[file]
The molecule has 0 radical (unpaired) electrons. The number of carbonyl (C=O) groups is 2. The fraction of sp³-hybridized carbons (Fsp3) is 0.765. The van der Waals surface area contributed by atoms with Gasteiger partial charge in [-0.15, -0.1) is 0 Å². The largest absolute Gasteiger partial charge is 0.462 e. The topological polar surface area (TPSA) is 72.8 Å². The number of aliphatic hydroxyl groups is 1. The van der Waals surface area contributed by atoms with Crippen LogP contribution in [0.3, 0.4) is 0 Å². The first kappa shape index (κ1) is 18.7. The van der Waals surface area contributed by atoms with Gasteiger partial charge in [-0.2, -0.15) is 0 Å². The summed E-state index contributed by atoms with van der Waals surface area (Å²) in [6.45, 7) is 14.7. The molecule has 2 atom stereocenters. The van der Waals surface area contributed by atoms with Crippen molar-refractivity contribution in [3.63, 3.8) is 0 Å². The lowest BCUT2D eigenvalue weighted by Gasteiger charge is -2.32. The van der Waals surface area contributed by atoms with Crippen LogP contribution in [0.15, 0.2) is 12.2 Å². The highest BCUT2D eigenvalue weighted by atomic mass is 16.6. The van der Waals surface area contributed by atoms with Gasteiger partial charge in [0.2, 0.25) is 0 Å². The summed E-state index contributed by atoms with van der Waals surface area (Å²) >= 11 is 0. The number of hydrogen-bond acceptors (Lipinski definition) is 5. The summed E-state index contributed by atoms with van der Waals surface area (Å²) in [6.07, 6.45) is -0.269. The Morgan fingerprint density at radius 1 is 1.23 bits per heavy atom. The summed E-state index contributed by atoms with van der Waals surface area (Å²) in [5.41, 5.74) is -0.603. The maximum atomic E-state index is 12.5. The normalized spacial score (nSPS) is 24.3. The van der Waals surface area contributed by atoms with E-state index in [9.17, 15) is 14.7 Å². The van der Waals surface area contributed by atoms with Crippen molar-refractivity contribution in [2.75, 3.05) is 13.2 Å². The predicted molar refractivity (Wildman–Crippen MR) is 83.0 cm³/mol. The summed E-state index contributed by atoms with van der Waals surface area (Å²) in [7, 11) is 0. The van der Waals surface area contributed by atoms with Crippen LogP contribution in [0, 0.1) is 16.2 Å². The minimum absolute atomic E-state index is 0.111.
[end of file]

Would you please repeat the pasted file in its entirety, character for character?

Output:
The molecule has 0 radical (unpaired) electrons. The number of carbonyl (C=O) groups is 2. The fraction of sp³-hybridized carbons (Fsp3) is 0.765. The van der Waals surface area contributed by atoms with Gasteiger partial charge in [-0.15, -0.1) is 0 Å². The largest absolute Gasteiger partial charge is 0.462 e. The topological polar surface area (TPSA) is 72.8 Å². The number of aliphatic hydroxyl groups is 1. The van der Waals surface area contributed by atoms with Crippen LogP contribution in [0.3, 0.4) is 0 Å². The first kappa shape index (κ1) is 18.7. The van der Waals surface area contributed by atoms with Gasteiger partial charge in [-0.2, -0.15) is 0 Å². The summed E-state index contributed by atoms with van der Waals surface area (Å²) in [6.45, 7) is 14.7. The molecule has 2 atom stereocenters. The van der Waals surface area contributed by atoms with Crippen molar-refractivity contribution in [3.63, 3.8) is 0 Å². The lowest BCUT2D eigenvalue weighted by Gasteiger charge is -2.32. The van der Waals surface area contributed by atoms with Crippen LogP contribution in [0.15, 0.2) is 12.2 Å². The highest BCUT2D eigenvalue weighted by atomic mass is 16.6. The van der Waals surface area contributed by atoms with Gasteiger partial charge in [0.2, 0.25) is 0 Å². The summed E-state index contributed by atoms with van der Waals surface area (Å²) >= 11 is 0. The number of hydrogen-bond acceptors (Lipinski definition) is 5. The summed E-state index contributed by atoms with van der Waals surface area (Å²) in [6.07, 6.45) is -0.269. The Morgan fingerprint density at radius 1 is 1.23 bits per heavy atom. The summed E-state index contributed by atoms with van der Waals surface area (Å²) in [5.41, 5.74) is -0.603. The maximum atomic E-state index is 12.5. The normalized spacial score (nSPS) is 24.3. The van der Waals surface area contributed by atoms with E-state index in [9.17, 15) is 14.7 Å². The van der Waals surface area contributed by atoms with Crippen molar-refractivity contribution in [2.75, 3.05) is 13.2 Å². The predicted molar refractivity (Wildman–Crippen MR) is 83.0 cm³/mol. The summed E-state index contributed by atoms with van der Waals surface area (Å²) in [7, 11) is 0. The van der Waals surface area contributed by atoms with Crippen LogP contribution in [0, 0.1) is 16.2 Å². The minimum absolute atomic E-state index is 0.111.